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Blind Spot Enlargement in Non-Athletes

Essay by   •  February 7, 2011  •  Research Paper  •  2,346 Words (10 Pages)  •  1,424 Views

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Abstract

Everyone has a blind spot in the visual field caused by an absence of nerves on the retinal wall where the nerve ganglia enter. Our brains "correct" this blind spot by filling-in the missing information so that we do not notice the blind spot in normal, daily activity. There have been a few studies conducted to determine how the brain compensates for the phenomenon.

Recent studies indicate that in certain people seeking chiropractic treatment, unequal blind spots result from muscoloskeletal misalignments. This research has been controversial; however, it brings up several interesting questions. There are conditions that can damage the retina, causing blind spots in the visual field. It is generally assumed that athletes maintain a better level of general health, via exercise and a healthier diet, than those who do not engage in athletic pursuits.

This study used blind spot mapping techniques of the chiropractic industry to map the blind spots of 10 athletes and 10 non-athletes. The blind spots of athletes and non-athletes showed a statistically significant difference.

Introduction

Every eye has a blind spot .The blind spot is the hole in the retinal wall where the nerve ganglia pass though. This area of the retina contains no photoreceptors and therefore creates a black spot in every person's vision. The gap created by the blind spot is approximately 6 degrees of the total visual field, which is a large area, relatively speaking. We do not see this area in our normal functioning because our brain has a mechanism for "filling in" the missing information. The information that would normally be received by the blind spot is projected onto the other eye and the brain essentially "averages" the image (Lou and Chen, 2003).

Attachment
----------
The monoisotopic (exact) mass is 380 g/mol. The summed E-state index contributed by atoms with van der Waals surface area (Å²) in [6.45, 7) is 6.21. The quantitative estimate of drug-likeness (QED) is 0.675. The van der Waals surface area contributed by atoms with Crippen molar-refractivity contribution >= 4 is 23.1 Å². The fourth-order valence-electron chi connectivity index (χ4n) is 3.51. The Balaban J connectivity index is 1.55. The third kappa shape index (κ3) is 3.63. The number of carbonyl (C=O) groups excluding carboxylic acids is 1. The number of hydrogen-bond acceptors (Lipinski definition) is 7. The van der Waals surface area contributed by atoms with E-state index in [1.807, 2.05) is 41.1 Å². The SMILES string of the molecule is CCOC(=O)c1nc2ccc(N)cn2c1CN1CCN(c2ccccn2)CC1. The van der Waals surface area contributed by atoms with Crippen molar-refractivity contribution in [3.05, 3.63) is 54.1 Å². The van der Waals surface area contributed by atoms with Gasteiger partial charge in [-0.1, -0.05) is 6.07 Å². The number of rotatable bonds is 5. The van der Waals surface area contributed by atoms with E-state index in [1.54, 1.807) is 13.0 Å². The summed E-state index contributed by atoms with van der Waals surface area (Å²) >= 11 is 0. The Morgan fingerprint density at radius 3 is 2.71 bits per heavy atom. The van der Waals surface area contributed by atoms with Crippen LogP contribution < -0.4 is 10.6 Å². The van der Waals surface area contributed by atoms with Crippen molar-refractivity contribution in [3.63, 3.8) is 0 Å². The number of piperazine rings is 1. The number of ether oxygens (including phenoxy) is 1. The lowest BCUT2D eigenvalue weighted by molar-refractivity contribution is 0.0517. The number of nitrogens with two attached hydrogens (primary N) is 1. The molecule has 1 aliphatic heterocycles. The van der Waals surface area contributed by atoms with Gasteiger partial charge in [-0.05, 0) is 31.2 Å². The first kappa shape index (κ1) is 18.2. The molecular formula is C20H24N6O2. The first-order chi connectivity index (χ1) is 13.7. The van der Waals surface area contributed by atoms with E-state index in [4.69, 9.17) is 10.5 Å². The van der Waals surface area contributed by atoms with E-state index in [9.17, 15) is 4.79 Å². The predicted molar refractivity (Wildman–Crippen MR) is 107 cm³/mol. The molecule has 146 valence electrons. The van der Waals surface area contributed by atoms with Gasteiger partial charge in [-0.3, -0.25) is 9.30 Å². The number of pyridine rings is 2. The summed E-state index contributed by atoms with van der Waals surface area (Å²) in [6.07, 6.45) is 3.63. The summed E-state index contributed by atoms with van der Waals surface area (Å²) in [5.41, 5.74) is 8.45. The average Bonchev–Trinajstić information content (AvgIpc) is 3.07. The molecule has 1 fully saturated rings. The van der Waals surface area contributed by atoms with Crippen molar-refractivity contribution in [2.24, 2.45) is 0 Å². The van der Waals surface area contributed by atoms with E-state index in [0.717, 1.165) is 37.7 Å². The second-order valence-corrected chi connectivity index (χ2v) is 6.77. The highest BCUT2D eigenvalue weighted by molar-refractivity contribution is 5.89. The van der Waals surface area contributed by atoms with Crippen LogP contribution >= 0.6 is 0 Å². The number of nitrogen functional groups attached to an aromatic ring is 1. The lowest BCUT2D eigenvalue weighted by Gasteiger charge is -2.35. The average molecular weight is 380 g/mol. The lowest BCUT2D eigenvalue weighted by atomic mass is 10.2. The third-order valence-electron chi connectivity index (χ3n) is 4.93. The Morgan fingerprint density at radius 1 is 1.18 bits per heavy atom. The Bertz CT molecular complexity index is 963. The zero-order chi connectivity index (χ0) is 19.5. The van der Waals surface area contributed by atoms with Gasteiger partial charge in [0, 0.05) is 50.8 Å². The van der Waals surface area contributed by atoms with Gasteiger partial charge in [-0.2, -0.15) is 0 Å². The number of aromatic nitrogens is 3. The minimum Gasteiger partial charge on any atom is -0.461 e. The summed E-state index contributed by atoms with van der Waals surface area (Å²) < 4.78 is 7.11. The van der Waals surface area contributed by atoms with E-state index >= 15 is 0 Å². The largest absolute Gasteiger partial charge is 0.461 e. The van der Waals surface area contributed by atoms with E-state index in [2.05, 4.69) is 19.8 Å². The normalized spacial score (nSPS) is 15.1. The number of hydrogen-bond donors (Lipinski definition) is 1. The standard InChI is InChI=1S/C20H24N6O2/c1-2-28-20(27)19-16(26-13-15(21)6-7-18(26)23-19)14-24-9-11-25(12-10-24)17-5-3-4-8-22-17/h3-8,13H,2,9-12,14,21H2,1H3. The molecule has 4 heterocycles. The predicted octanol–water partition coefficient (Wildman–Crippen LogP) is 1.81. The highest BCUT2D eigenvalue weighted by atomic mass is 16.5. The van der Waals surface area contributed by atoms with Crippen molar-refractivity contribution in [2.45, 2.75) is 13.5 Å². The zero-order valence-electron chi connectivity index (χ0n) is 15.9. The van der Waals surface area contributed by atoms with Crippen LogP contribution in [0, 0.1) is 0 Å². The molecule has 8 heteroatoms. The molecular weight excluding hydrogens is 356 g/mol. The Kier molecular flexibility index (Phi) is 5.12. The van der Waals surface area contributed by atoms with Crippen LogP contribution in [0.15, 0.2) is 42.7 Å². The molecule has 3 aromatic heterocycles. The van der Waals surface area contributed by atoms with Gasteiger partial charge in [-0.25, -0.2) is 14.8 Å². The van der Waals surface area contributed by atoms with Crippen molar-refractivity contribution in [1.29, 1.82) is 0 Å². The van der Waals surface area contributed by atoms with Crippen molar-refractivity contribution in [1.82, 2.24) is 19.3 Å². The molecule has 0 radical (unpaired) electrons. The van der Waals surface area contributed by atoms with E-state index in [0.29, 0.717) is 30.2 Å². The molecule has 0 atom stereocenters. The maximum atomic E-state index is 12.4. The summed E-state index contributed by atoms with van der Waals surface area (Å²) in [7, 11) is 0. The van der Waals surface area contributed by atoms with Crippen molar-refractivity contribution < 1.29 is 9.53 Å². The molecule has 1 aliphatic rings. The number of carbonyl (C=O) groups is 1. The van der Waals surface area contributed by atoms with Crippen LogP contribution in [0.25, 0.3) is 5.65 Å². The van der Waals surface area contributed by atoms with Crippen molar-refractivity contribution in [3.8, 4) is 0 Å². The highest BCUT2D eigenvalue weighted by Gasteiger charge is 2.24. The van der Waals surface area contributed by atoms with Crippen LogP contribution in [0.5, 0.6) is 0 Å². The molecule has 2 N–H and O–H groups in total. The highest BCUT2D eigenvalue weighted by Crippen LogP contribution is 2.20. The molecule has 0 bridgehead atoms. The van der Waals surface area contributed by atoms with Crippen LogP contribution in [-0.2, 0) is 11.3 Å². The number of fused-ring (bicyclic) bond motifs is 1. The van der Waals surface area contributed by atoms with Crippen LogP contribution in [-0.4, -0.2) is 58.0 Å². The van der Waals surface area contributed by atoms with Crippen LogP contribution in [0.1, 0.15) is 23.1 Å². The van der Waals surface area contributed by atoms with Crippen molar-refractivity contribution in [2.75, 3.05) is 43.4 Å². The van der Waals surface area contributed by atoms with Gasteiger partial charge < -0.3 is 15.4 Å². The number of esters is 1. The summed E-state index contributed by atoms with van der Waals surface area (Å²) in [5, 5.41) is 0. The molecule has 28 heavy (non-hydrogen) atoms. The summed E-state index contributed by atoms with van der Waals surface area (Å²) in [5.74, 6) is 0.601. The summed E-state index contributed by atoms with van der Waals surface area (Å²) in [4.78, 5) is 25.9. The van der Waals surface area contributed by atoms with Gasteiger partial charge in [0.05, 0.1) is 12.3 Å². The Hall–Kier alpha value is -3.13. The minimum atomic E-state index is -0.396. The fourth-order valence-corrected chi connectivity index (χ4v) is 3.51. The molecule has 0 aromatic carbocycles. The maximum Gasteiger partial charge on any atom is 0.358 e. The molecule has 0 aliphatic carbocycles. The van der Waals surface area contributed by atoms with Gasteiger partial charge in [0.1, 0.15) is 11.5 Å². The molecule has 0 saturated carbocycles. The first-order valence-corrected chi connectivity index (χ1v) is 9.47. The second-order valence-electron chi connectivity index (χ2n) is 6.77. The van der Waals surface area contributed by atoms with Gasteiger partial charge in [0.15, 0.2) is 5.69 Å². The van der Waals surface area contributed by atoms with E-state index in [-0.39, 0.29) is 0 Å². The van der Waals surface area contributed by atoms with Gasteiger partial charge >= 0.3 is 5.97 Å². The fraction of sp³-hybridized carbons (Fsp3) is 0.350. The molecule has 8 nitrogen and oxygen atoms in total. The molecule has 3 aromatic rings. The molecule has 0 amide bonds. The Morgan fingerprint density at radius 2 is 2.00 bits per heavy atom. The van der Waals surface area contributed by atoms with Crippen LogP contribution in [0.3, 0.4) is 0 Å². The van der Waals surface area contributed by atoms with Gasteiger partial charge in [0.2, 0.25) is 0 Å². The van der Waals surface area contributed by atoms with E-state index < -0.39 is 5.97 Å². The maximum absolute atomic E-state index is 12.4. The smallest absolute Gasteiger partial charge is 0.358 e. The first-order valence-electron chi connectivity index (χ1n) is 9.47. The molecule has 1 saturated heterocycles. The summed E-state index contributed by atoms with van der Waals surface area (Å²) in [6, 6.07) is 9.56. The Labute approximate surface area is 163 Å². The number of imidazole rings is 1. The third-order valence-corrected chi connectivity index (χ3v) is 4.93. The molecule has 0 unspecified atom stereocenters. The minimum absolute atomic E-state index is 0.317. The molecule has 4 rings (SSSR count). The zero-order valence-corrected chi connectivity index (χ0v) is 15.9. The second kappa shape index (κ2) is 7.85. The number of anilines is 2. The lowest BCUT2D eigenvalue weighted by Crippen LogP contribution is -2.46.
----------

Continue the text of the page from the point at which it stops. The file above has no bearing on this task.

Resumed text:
The blind spot in physical structure and given the normal variances in human physiology, it would be expected that there would be little variation in the blind spot from person to person. However, there are certain conditions that could cause damage to the retinal wall, thus causing nerve damage to he photoreceptors, thus causing a blind spot. This damage may cause an additional blind spot in the visual field; of if damage occurs to the retina surrounding the natural blind spot, the natural blind spot could essentially be enlarged. (Windsor and Windsor, 2003; Hall, 2003; and Seddon and Kuijk, 1998).

There are several factors that can effect eye health, such as nutrition and general health. It is generally assumed that athletes have an overall healthier lifestyle that n the general public. They are assumed to engage in habits that promote good health such as eating more nutritiously, exercising and maintaining a generally higher level of health than the general public. It is therefore the premise of this study that athletes would be expected to have fewer eye-related health problems and that these problems would result in fewer visual blind spots or smaller naturally occurring blind spots than in non-athletes.

This study will use methods for mapping blind spots in the chiropractic field to measure the blind spots of a group of athletes and a group of nonathletes. This research will support the hypothesis that the group of nonathletes will be found to have larger blind spots due to decreased general health.